As a business owner, you probably find it hard not to feel bogged down by all of the numbers, statistics, and analytics that fill your brain every single day.
Yes, those numbers provide insight into how your average customer feels about your products and services, but no matter how hard you crunch the numbers, raw data can only tell you so much.
At the end of the day, your business is all about your current and potential customers. Instead of treating a spreadsheet like a crystal ball that has all of the answers, take some time to get into your customers’ heads. Instead of making assumptions about how your customers feel, ask them. Direct feedback, straight from the customer’s mouth (or keyboard), will go far in developing your brand, reaching your sales goals, and improving your customer retention rate.
Customer feedback can help you understand why customers are buying what they’re buying, and what is fueling them to choose your brand over your competitors (or vice-versa!). With this insight, you will be better able to correct problems, communicate effectively with consumers, and, most importantly, build consumer trust in your brand.
Here are 3 ways to get actionable feedback from your customers:
Online Customer Reviews
You may have devoted customers who are bothered by or unhappy about some aspect of your business, but they are too polite to say anything. You may have customers who just stopped doing business with you for no apparent reason — they have their reasons, they just didn’t tell you what they are!
Encourage your customers to write online reviews and give them permission to tell you honestly what they think: the good and the bad. Keep in mind that even negative reviews can provide helpful feedback, if you’re willing to hear it. And if you do get a negative review, post a public response that shows you’re making a good-faith effort to fix the problem.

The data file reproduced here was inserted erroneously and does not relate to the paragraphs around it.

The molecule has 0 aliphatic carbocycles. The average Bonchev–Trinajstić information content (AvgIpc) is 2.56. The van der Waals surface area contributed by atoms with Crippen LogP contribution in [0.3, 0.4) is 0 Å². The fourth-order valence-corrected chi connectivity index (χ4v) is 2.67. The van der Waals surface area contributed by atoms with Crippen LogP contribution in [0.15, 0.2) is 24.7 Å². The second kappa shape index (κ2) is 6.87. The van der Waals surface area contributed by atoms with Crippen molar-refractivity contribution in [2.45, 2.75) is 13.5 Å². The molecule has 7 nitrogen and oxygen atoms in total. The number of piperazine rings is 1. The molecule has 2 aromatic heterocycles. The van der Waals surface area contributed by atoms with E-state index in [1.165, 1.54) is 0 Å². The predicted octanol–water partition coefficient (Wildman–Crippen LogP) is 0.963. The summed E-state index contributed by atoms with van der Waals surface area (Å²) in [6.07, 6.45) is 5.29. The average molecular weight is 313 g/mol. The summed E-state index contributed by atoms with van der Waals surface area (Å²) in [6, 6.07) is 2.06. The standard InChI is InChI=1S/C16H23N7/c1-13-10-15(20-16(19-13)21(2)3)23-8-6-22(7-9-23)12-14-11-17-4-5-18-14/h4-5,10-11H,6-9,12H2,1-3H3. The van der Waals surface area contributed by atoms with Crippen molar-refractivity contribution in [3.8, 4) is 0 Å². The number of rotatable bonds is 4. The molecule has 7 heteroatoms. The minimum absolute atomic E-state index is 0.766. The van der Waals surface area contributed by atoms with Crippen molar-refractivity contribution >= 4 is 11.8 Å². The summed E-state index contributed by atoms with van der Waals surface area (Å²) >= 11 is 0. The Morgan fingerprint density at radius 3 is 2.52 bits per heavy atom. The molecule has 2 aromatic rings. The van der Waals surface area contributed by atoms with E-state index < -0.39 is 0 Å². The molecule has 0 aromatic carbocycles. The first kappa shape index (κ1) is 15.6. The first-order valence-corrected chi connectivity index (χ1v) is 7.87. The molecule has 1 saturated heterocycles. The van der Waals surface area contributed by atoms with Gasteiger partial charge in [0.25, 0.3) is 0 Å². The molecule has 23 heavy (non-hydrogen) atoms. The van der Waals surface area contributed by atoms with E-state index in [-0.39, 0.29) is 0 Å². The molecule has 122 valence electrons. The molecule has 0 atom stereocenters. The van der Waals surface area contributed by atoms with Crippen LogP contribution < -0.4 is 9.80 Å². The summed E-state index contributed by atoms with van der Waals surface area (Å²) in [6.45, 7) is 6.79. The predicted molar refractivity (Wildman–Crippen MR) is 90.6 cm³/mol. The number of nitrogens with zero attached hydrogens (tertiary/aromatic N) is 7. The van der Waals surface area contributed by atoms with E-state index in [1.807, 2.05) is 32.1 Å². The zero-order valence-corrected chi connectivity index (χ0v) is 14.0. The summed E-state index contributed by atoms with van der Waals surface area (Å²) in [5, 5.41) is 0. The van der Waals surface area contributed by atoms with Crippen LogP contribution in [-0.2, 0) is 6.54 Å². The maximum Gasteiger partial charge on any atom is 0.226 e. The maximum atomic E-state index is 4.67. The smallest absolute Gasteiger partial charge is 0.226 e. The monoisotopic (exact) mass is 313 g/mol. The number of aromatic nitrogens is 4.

In addition to providing you with valuable feedback that can help you improve your business, customer reviews serve a second very important purpose. According to a recent survey of US consumers:
- 92% hesitate to purchase if there are no customer reviews.
- 97% take reviews into consideration when making purchasing decisions.
- 94% of consumers typically read written reviews to find out specifically what customers liked and didn’t like.
Consumers are quite skeptical about purchasing something with only the seller’s information. They want to know if people who made the decision to invest in the product or service are happy that they did. Make it a habit to ask your customers to write online reviews.
The first step here is to build a list of your customers’ e-mail addresses.
- Provide an “old school” sign-up sheet in your store and ask customers to give you their email address to get notifications about, sales, promotions, and special events.
- Ask customers and prospects who visit your website to sign up for your notifications. You may want to offer an incentive – something like 10% off your next purchase (you’ll get an email address and perhaps even persuade the customer to buy just by virtue of offering a small discount).
In addition to sending out the notifications, send a personal email to customers and ask them to tell you about their experiences with your business. This is also another opportunity to ask them to post an online customer review.
Surveys are one of the easiest ways to collect and analyze customer feedback. Some services, like SurveyGizmo and SurveyMonkey, offer free trials. You create the survey and using the email addresses you’ve collected, send the survey link to your customers.
Some tips to follow when creating your customer satisfaction surveys:
- Keep it short: As a rule of thumb, keep it to 10 questions or less so that it takes no more 10 minutes to complete.
- Ask questions that will capture useful information: Decide what you want to know and why you want to know it, so you will get actionable information from your survey.
- Use open-ended questions: Limiting your survey to multiple-choice questions may limit your customer’s ability to give you a comprehensive review. Open-ended questions provide opportunities for customers to truly express their feelings.
Once you get your responses, run a survey report and analyze the data. Follow up with any unhappy customers and treat their survey comments much like you would a negative online review: try to find a solution that will make the customer happy.
Make sure you set up a Google alert for mentions of your business, and regularly monitor all of the relevant review sites you’re listed on. Consider using a review management tool like ReviewTrackers so you don’t miss a thing. Then respond to all your reviews, both negative and positive.
(Infographic credit: Fan & Fuel)